Joint Oversight Hearing on the Recovery Act Project to Replace the Social Security Administration's National Computer Center

Date: 
Tuesday, December 15, 2009

Good morning, Mr. Chairman, Madam Chairman, Mr. Johnson, Mr. Diaz-Balart, and members of both Subcommittees. As always, it's a pleasure to appear before you, and I thank you for the invitation to be here today. I've appeared before the Subcommittee on Social Security several times this year, on critical issues involving the Social Security Administration (SSA) and the services it provides to the American people. Most recently, I testified last month about SSA's backlog in initial disability claims, and our work on finding ways to better serve the public continues. Today, we are examining the status of SSA's efforts to replace the National Computer Center (NCC), SSA's national data processing and storage facility, which houses 450 million records of Americans' earnings, as well as current benefit data for almost 56 million beneficiaries.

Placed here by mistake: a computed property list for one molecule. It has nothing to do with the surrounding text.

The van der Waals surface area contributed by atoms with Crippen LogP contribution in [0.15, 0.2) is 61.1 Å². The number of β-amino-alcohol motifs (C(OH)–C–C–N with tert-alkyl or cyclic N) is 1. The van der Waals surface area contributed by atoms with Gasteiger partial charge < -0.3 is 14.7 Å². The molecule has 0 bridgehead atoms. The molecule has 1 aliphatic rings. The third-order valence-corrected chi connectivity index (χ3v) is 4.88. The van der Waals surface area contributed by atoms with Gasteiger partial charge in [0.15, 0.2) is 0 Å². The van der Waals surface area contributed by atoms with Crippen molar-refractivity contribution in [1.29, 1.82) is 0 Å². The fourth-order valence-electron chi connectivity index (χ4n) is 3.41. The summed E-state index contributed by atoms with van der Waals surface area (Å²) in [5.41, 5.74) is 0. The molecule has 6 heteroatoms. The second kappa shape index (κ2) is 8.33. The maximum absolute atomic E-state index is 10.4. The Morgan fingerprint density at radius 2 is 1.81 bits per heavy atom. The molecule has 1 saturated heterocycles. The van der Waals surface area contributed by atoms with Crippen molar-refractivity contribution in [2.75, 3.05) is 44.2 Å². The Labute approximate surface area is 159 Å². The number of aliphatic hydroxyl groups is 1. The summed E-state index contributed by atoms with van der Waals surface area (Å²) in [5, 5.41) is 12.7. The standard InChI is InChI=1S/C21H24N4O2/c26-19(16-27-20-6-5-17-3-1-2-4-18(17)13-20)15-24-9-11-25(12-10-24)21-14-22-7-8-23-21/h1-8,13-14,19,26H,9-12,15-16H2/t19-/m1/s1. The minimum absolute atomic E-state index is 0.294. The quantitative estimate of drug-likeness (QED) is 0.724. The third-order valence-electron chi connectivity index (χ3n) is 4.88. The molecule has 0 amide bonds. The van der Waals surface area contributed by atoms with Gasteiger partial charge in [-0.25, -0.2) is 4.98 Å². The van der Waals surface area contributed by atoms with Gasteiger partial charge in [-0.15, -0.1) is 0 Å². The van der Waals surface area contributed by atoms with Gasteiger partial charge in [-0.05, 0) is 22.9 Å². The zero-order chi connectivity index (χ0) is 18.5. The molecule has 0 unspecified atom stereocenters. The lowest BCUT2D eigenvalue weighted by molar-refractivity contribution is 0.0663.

The importance of the NCC to SSA's operations cannot be understated. The NCC is the repository for the applications and data that support all of SSA's functions, as well as other government functions that rely on SSA data. Ensuring the continued operation of the NCC is critical; were there an outage, the Agency would be unable to process tens of thousands of retirement, survivors, and disability claims, as well as Social Security number verifications. This type of service interruption would severely affect the American public, likely hindering people's ability to obtain employment, driver's licenses, and even loans and mortgages.